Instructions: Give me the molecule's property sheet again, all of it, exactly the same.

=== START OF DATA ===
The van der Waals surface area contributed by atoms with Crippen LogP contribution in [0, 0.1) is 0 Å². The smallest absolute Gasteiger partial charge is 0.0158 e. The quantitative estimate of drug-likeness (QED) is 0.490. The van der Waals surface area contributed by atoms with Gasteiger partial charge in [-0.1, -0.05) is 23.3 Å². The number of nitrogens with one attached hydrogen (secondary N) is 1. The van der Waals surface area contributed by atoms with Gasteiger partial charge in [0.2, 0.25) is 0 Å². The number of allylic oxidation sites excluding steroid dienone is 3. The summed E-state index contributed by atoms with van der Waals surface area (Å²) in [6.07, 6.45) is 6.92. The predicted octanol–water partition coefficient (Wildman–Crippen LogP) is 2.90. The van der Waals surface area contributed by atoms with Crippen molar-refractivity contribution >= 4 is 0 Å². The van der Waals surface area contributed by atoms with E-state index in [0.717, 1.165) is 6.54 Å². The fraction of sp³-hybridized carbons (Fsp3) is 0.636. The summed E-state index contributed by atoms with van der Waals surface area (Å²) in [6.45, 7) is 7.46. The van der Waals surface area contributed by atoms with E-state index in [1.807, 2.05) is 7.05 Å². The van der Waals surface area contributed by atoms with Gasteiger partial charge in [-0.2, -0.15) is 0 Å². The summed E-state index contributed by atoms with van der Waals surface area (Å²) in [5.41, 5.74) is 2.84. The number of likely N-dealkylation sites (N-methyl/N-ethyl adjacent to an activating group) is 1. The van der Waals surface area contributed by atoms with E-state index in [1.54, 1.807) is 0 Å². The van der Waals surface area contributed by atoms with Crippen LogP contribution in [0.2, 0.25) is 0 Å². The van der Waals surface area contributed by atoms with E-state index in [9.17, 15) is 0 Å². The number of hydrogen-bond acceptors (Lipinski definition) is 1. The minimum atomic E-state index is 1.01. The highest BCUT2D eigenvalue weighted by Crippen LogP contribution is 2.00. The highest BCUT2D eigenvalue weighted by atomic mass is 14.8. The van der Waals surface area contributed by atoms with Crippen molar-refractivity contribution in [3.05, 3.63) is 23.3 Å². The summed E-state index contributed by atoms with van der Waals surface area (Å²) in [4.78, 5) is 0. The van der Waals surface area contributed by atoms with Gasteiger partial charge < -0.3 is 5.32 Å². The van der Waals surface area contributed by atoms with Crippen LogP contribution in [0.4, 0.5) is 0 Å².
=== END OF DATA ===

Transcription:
The van der Waals surface area contributed by atoms with Crippen LogP contribution in [0, 0.1) is 0 Å². The smallest absolute Gasteiger partial charge is 0.0158 e. The quantitative estimate of drug-likeness (QED) is 0.490. The van der Waals surface area contributed by atoms with Gasteiger partial charge in [-0.1, -0.05) is 23.3 Å². The number of nitrogens with one attached hydrogen (secondary N) is 1. The van der Waals surface area contributed by atoms with Gasteiger partial charge in [0.2, 0.25) is 0 Å². The number of allylic oxidation sites excluding steroid dienone is 3. The summed E-state index contributed by atoms with van der Waals surface area (Å²) in [6.07, 6.45) is 6.92. The predicted octanol–water partition coefficient (Wildman–Crippen LogP) is 2.90. The van der Waals surface area contributed by atoms with Crippen molar-refractivity contribution >= 4 is 0 Å². The van der Waals surface area contributed by atoms with E-state index in [0.717, 1.165) is 6.54 Å². The fraction of sp³-hybridized carbons (Fsp3) is 0.636. The summed E-state index contributed by atoms with van der Waals surface area (Å²) in [6.45, 7) is 7.46. The van der Waals surface area contributed by atoms with E-state index in [1.807, 2.05) is 7.05 Å². The van der Waals surface area contributed by atoms with Gasteiger partial charge in [-0.2, -0.15) is 0 Å². The summed E-state index contributed by atoms with van der Waals surface area (Å²) in [5.41, 5.74) is 2.84. The number of likely N-dealkylation sites (N-methyl/N-ethyl adjacent to an activating group) is 1. The van der Waals surface area contributed by atoms with E-state index in [1.54, 1.807) is 0 Å². The van der Waals surface area contributed by atoms with Crippen LogP contribution in [0.2, 0.25) is 0 Å². The van der Waals surface area contributed by atoms with E-state index in [9.17, 15) is 0 Å². The number of hydrogen-bond acceptors (Lipinski definition) is 1. The minimum atomic E-state index is 1.01. The highest BCUT2D eigenvalue weighted by Crippen LogP contribution is 2.00. The highest BCUT2D eigenvalue weighted by atomic mass is 14.8. The van der Waals surface area contributed by atoms with Crippen molar-refractivity contribution in [3.05, 3.63) is 23.3 Å². The summed E-state index contributed by atoms with van der Waals surface area (Å²) in [4.78, 5) is 0. The van der Waals surface area contributed by atoms with Gasteiger partial charge < -0.3 is 5.32 Å². The van der Waals surface area contributed by atoms with Crippen LogP contribution in [0.4, 0.5) is 0 Å².